No peace without decriminalization
A protest rally was held against what has been termed by citizens as a ‘harsh’ drug policy outside the Georgian Parliament on 25 January.
The rally was organized following a ruling made by the Tbilisi City Court on 23 January which sentenced Giorgi Giorganashvili (aka ‘Bakhala’), an actor, to eight years in prison for the procurement and possession of a particularly large amount of narcotic substances. Another activist, Beka Tsikarashvili, was sentenced to a 14-day administrative imprisonment for hooliganism.
Representatives of civil society believe that Giorganashvili’s case raises many questions and that the verdict was based on unsubstantiated evidence (such as police officers who were the only witnesses in the case and that there are no video records of the arrest etc.). This gives ground for suspicions that the actor didn’t actually possess any drugs and that they were just planted on him by the police. Giorganashvili claims the same, saying the police planted drugs on him.
The court’s verdict has caused outrage among the public. Many believe that a prison sentence of eight years is far too much.
Protesters demanded the immediate release of Giorganashvili and Tsikarishvili as well as the punishment of the police officers involved in the case. They also called for the timely liberalization of a ‘repressive and inhumane’ drug policy, and appealed to the Georgian President requesting to pardon Giorganashvili. Activists came to the protest rally with banners that read: ‘No peace without decriminalization’, ‘Punish the policemen!’ and ‘Stop it!’
Photos by Beka Bukhnikashvili
On 25 January, Nino Lomjaria, the Georgian Public Defender, issued a statement on the drug policy matter saying Giorganashvili’s case was a clear demonstration of the problem of a strict and repressive drug regulation in the Criminal Code of Georgia. The Public Defender called on the Georgian Parliament to prioritize drug policy reforms and adopt a new law ‘as soon as possible’.
The drug policy has remained a pressing issue in Georgia for the past few years. Several protest rallies were organized in this regard last year, with the largest one reported in the center of Tbilisi on 10 June. Thousands of young activists rallied against the government’s drug policy on Rustaveli avenue following the arrest of the Birja Mafia rap group members.
Giorgi Keburia, 21, and Mishka Mgaloblishvili, 28, were arrested on charges of illegal procurement and possession of a particularly large amounts of psychotropic substances. However, they claimed that drugs were planted on them by law-enforcers in response to their video clip which mocked the police. The story ended with the rappers’ release following a Facebook post made by Bera, the son of Bidzina Ivanishvili (Georgian business tycoon and former Prime Minister) in which he supported the musicians who got into trouble.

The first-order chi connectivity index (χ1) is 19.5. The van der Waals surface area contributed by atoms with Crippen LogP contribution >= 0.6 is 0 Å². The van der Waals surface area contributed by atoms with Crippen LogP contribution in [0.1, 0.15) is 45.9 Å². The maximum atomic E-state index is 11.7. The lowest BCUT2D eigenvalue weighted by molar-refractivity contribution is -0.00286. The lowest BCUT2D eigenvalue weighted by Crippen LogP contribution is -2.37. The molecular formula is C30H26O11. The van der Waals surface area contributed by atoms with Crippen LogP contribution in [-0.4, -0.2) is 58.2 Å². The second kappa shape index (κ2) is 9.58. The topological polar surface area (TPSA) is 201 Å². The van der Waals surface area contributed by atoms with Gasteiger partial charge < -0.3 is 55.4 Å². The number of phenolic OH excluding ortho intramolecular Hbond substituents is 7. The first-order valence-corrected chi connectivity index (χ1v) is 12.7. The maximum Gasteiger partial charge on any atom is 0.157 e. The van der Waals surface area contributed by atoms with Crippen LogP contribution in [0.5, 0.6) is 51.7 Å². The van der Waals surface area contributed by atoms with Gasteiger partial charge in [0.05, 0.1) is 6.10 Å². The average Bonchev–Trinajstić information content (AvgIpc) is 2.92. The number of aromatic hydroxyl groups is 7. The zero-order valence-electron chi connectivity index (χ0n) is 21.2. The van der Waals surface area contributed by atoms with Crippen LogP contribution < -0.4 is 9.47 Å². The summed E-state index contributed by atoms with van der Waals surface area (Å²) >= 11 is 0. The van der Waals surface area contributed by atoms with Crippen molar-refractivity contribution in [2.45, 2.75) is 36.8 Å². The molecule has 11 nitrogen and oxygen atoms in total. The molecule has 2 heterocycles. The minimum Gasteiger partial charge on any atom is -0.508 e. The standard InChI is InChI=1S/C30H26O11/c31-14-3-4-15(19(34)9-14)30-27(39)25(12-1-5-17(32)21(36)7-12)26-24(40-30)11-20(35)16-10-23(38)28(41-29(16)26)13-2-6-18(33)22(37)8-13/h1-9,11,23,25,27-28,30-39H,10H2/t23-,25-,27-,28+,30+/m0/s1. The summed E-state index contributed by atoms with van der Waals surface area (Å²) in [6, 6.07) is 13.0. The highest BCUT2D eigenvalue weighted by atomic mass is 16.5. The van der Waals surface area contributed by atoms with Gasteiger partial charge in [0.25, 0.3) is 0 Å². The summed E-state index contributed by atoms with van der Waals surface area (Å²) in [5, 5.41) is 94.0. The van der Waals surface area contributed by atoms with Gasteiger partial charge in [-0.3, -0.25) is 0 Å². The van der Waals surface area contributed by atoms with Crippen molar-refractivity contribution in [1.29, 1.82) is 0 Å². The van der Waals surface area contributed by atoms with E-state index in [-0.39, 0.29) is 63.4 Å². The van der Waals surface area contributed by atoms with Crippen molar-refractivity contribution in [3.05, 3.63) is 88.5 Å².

There is nothing extraordinary about the cases against Giorgi Giorganashvili and Birja Mafia, though it has raised questions not only among ordinary citizens but also among NGOs and observers.
The Georgian President and his family are also familiar with the practice of drug-planting by police. The President’s daughter Anna Margvelashvili spoke out against the repressive drug policy during a TV show, saying that ordinary, ‘dissident-minded’ citizens oftentimes just have drugs planted on them.
The Parliament of Georgia is currently processing a bill drafted by NGOs on legislative amendments aimed at liberalization of the drug policy. However, the process has been delayed due to serious differences within the ruling team.
On 27 December, the Parliamentary Health Committee approved a bill on legislative amendments that provided for decriminalization of the use of drugs for personal purposes, the possession of a small amount of drugs as well as implementation of rehabilitation programs on its first reading.
Despite the Health Committee’s position, the majority in the ruling Georgian Dream party believe that decriminalization will have an adverse effect and will further promote drug use.
The Georgian Orthodox Church leader Ilia II issued a statement a few days ago calling on the government to revise its punishment-oriented drug policy and consider possibly opening new rehabilitation centers for drug users. Meanwhile, the Patriarch’s Office doesn’t support the bill drafted by the NGOs and even demands to suspend its consideration in parliament. The Church is a highly reputable institution in Georgia and the clergy’s position oftentimes determines the government’s actions.
The Georgian Interior Minister Giorgi Gakharia commented on the drug policy issue a day before the court ruling on 22 January. In his words, the implementation of a humane and complex drug policy is the only solution, though strict measures should be maintained and even tightened with respect to drug trafficking and distribution.
As for social media, there are not only comments which support Giorgi Giorganashvili, but also some which calls for toughening the drug policy.
A rally organized by the ‘White Noise’ movement outside parliament did not turn into a large-scale protest as was expected, which, observers believe, points to a lack of public consensus on this problem.